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MWANGI: Is East Africa becoming even poorer?

By For Citizen Digital

MWANGI: Is East Africa becoming even poorer?

By Isaac Mwangi, East Africa News Agency

The year 2016 is still young, and various verdicts on the past year and forecasts for 2016 are still flowing fast and furious from all directions, albeit with one resounding conclusion: That our leaders have failed miserably.

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One such verdict that should be of great interest to leaders and policymakers alike comes from the World Bank. Its Global Monitoring Report for 2015/2016 titled, “Development Goals in an Era of Demographic Change,” and has just been published this month. According to this publication, Sub-Saharan Africa was the only region in the world that did not meet any of the targets set by the Millennium Development Goals by 2015.

No doubt poverty is a global problem, but even here, the assessment by this report that, “Sub-Saharan Africa is home to most of the deeply poor,” is troubling. To put these figures into context, it is important to understand that global poverty has for decades been concentrated in three main areas: East Asia and the Pacific, South Asia, and Sub-Saharan Africa. This is now changing, with Africa being left behind.

The new measure of extreme poverty is USD1.90 a day, with about a billion people around the world falling into this bracket. Over time, however, East Asia and the Pacific have registered a spectacular decline in poverty. South Asia saw an initial increase and a later decline. Sub-Saharan Africa, unfortunately, has defied the trend elsewhere in the world and recorded a steady increase in its share of poverty, becoming home to 43 per cent of the global poor by 2012.

This is a very worrying trend. It is often recalled that at independence, Kenya was at par with such Asian Tigers as South Korea and Singapore. Gradually over many years, the difference between the corrupt policies of the independence ruling clique in Kenya and those of the Asian Tigers started becoming clear. Today, Kenya’s economy is nowhere comparable to these Asian economies.

Are we seeing a repeat of this phenomenon? It will not be surprising, given current trends, that we shall one day in the coming decades be looking at South American and Asian economies and wondering how they escaped the poverty trap. And this is a possibility that raises a fundamental question: While leaders in other regions around the world are working hard to lift their citizens out of poverty, what is it that ails African leadership?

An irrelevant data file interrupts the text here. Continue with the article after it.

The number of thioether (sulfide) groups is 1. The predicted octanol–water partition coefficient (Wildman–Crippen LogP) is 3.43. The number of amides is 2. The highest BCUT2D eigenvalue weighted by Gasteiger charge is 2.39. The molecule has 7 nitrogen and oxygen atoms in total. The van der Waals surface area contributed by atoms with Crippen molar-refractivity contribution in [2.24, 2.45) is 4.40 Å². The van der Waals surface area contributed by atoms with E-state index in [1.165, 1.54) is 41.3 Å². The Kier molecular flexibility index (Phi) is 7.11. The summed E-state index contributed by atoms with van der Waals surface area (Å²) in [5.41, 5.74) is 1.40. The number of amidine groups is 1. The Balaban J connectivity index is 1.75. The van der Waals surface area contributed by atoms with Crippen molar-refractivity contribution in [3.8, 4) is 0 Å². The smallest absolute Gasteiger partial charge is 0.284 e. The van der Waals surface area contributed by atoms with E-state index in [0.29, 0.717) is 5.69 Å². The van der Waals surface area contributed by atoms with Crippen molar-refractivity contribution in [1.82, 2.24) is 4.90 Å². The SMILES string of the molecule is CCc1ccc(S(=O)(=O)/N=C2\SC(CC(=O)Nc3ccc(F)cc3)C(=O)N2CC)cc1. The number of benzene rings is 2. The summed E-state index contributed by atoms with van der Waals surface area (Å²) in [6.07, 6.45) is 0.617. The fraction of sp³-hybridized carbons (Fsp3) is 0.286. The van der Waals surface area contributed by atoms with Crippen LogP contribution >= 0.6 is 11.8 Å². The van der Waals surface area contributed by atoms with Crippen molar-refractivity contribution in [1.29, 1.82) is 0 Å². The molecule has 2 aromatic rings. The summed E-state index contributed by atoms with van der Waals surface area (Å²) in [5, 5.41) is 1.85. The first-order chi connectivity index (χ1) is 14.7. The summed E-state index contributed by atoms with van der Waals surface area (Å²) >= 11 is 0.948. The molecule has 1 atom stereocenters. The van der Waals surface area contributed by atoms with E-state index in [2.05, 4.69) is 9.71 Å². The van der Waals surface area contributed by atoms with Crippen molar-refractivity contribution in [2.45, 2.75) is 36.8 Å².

After the hype over the New York summit last September that ushered in the Social Development Goals, these have now been all but forgotten. Africa’s leaders are back to what they do best: Amassing illicit wealth for themselves, harassing opponents, and basically destroying their own economies.

South Sudan has experienced conflict since December 2013. Burundi is today in turmoil. In Kenya, the cycle of ethnic violence – now almost a ritual that occurs every five years as elections approach – has already started. These conflicts destroy livelihoods, create internally displaced persons and refugees for those who flee across borders, and diminish investor confidence. But do those in power really care?

Because of the failure to address issues of injustice in the distribution of wealth and the means of production, rapid economic growth in East Africa has not led to a general rise in standards of living. Rather than industrialization leading to greater social progress, it has instead led to the proliferation of slums. This has happened despite the presence of huge pieces of idle land, most illegally acquired, in the areas surrounding our major urban centres.

At a regional level, it is no secret that a larger East African market will help us in competing with the rest of the world; this realization is behind renewed efforts at hastening the regional integration process. Unfortunately, myopic thinking by leaders is killing this dream: Nationalistic sentiments, protectionist policies, and a never-ending list of non-tariff barriers have stalled efforts to create a vibrant regional market.

For those who care to find out more about how we got ourselves into this deep hole and the solutions that we could turn to, there is a treasure trove of information available from the reports of the World Bank as well as from our own economic research institutions. But the biggest problem obviously has to do with poor leadership and bad governance. That’s where we must start from.

Economically, Rwanda and Tanzania are not far from the right path, but even these countries need to do more. For the rest of the region, the story is one of bad leadership and missed chances. And for the whole of East Africa, it’s a sad march to deeper poverty.

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